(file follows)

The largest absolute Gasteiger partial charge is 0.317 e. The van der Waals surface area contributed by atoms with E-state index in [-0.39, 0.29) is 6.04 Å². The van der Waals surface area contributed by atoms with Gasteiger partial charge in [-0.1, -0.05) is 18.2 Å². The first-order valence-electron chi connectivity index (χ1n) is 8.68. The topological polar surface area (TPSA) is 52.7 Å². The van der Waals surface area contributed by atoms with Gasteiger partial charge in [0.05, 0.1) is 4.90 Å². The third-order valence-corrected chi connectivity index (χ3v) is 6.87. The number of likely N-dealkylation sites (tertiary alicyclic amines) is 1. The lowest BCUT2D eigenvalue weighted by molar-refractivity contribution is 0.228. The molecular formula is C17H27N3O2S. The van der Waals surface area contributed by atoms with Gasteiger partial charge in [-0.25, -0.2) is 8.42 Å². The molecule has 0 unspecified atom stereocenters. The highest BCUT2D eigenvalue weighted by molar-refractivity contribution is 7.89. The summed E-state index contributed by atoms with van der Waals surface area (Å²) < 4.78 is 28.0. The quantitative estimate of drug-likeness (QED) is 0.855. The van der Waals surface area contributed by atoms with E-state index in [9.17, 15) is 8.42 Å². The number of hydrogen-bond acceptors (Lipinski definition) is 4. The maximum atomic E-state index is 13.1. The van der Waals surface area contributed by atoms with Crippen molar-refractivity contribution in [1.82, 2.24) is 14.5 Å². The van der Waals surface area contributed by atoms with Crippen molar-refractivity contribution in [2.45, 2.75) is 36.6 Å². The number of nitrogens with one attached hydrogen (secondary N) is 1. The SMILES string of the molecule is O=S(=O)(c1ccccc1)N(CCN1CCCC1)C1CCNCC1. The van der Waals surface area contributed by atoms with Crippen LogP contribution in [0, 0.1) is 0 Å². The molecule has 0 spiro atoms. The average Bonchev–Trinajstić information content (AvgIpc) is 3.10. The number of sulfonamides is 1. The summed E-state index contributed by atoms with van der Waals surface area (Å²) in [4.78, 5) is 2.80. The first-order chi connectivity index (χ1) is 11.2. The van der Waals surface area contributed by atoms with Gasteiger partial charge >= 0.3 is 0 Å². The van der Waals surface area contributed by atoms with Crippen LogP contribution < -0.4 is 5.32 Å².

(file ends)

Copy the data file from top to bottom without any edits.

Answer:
The largest absolute Gasteiger partial charge is 0.317 e. The van der Waals surface area contributed by atoms with E-state index in [-0.39, 0.29) is 6.04 Å². The van der Waals surface area contributed by atoms with Gasteiger partial charge in [-0.1, -0.05) is 18.2 Å². The first-order valence-electron chi connectivity index (χ1n) is 8.68. The topological polar surface area (TPSA) is 52.7 Å². The van der Waals surface area contributed by atoms with Gasteiger partial charge in [0.05, 0.1) is 4.90 Å². The third-order valence-corrected chi connectivity index (χ3v) is 6.87. The number of likely N-dealkylation sites (tertiary alicyclic amines) is 1. The lowest BCUT2D eigenvalue weighted by molar-refractivity contribution is 0.228. The molecular formula is C17H27N3O2S. The van der Waals surface area contributed by atoms with Gasteiger partial charge in [-0.25, -0.2) is 8.42 Å². The molecule has 0 unspecified atom stereocenters. The highest BCUT2D eigenvalue weighted by molar-refractivity contribution is 7.89. The summed E-state index contributed by atoms with van der Waals surface area (Å²) < 4.78 is 28.0. The quantitative estimate of drug-likeness (QED) is 0.855. The van der Waals surface area contributed by atoms with E-state index in [9.17, 15) is 8.42 Å². The number of hydrogen-bond acceptors (Lipinski definition) is 4. The maximum atomic E-state index is 13.1. The van der Waals surface area contributed by atoms with Crippen molar-refractivity contribution in [1.82, 2.24) is 14.5 Å². The van der Waals surface area contributed by atoms with Crippen molar-refractivity contribution in [2.45, 2.75) is 36.6 Å². The number of nitrogens with one attached hydrogen (secondary N) is 1. The SMILES string of the molecule is O=S(=O)(c1ccccc1)N(CCN1CCCC1)C1CCNCC1. The van der Waals surface area contributed by atoms with Crippen LogP contribution in [0, 0.1) is 0 Å². The molecule has 0 spiro atoms. The average Bonchev–Trinajstić information content (AvgIpc) is 3.10. The number of sulfonamides is 1. The summed E-state index contributed by atoms with van der Waals surface area (Å²) in [4.78, 5) is 2.80. The first-order chi connectivity index (χ1) is 11.2. The van der Waals surface area contributed by atoms with Gasteiger partial charge >= 0.3 is 0 Å². The van der Waals surface area contributed by atoms with Crippen LogP contribution < -0.4 is 5.32 Å².